It’s what I wanted. I think it’s what they wanted.
But first we had to figure out why we weren’t on the card.
The matches were listed on a piece of paper hanging in a camper where the promoter had set up shop. It was our first time at Fire and Ice Wrestling, an Indy upstart in Columbus, Ohio that is long since out of business. We looked down the list of names. Ours was not on it.
We found a wrestler, Marcus Dillon, who had competed in NWF rings and asked him what we should do. He was one of the mainstays in this group. We drove three hours with the promise of a booking, we said. He said he would go find out what was going on. In the meantime, I told Karl to put his boots on. We were wrestling no matter what, even if it meant he had to work with me. (And that would have been absolutely terrible. I know; we did it a few months later in Georgetown, KY – but that’s a whole other column.)
Luckily, they figured something out and added us to the card by pitting us against a little guy named Mace Parker who already had another match booked. “He’ll just work twice,” they said. Fine with us as long as it meant we got to go out there.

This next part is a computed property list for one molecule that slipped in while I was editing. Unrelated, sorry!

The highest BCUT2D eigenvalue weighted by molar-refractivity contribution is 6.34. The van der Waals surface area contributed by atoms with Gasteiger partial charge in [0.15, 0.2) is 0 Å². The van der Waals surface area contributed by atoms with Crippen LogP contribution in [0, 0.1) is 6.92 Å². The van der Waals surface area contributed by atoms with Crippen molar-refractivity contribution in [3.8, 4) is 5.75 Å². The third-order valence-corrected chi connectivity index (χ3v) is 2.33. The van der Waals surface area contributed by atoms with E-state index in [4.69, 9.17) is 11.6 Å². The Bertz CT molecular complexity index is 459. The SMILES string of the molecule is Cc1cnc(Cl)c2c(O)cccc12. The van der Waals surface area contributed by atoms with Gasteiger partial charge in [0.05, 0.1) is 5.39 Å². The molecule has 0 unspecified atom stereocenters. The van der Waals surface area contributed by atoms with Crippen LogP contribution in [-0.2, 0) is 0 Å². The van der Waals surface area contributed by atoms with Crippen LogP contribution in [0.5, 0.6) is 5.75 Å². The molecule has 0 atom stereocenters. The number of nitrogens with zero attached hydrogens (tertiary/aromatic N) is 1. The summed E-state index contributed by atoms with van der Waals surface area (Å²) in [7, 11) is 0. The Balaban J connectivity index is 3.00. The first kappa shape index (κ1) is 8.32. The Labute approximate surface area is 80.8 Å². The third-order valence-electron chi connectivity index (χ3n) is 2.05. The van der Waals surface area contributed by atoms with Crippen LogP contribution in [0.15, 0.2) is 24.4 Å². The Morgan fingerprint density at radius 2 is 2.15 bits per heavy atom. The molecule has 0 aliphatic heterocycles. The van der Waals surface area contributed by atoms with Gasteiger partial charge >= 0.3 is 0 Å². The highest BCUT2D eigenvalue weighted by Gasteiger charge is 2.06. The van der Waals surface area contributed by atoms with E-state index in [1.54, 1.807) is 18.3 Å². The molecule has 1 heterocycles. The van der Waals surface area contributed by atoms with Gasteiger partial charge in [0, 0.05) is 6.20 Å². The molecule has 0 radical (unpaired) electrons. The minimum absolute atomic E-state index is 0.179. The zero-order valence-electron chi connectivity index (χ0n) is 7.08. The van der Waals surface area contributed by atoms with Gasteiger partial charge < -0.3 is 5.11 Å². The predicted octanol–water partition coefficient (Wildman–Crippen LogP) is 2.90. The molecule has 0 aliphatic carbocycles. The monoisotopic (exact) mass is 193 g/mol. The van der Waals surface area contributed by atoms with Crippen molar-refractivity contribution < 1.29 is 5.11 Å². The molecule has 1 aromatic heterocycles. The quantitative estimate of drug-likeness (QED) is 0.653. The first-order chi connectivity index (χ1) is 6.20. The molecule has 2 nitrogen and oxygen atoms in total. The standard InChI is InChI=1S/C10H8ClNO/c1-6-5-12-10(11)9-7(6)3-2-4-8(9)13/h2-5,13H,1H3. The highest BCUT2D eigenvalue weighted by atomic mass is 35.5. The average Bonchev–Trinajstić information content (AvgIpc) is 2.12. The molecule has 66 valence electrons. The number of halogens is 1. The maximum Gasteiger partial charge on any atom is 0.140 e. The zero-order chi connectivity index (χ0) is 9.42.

And it was a nice crowd. There were probably 250-300 people watching us in our heel debuts. I got on the microphone when I entered the ring in true heel manager fashion and cut a fantastic promo . . .95% of which I stole word for word from fellow manager Brock Guffman, a much more talented promo-man than I. Anderson and Parker locked up and had a decent little match. I remember he dove on us on the outside of the ring and I took a bump to the floor from the apron for the finish. All in all, the people – including Anderson’s father, who drove up to see it – seemed happy.
And we were too. Because at the end of the whole thing, the entire crowd assembled were chanting “You suck” at us . . . everyone’s life long dream, right?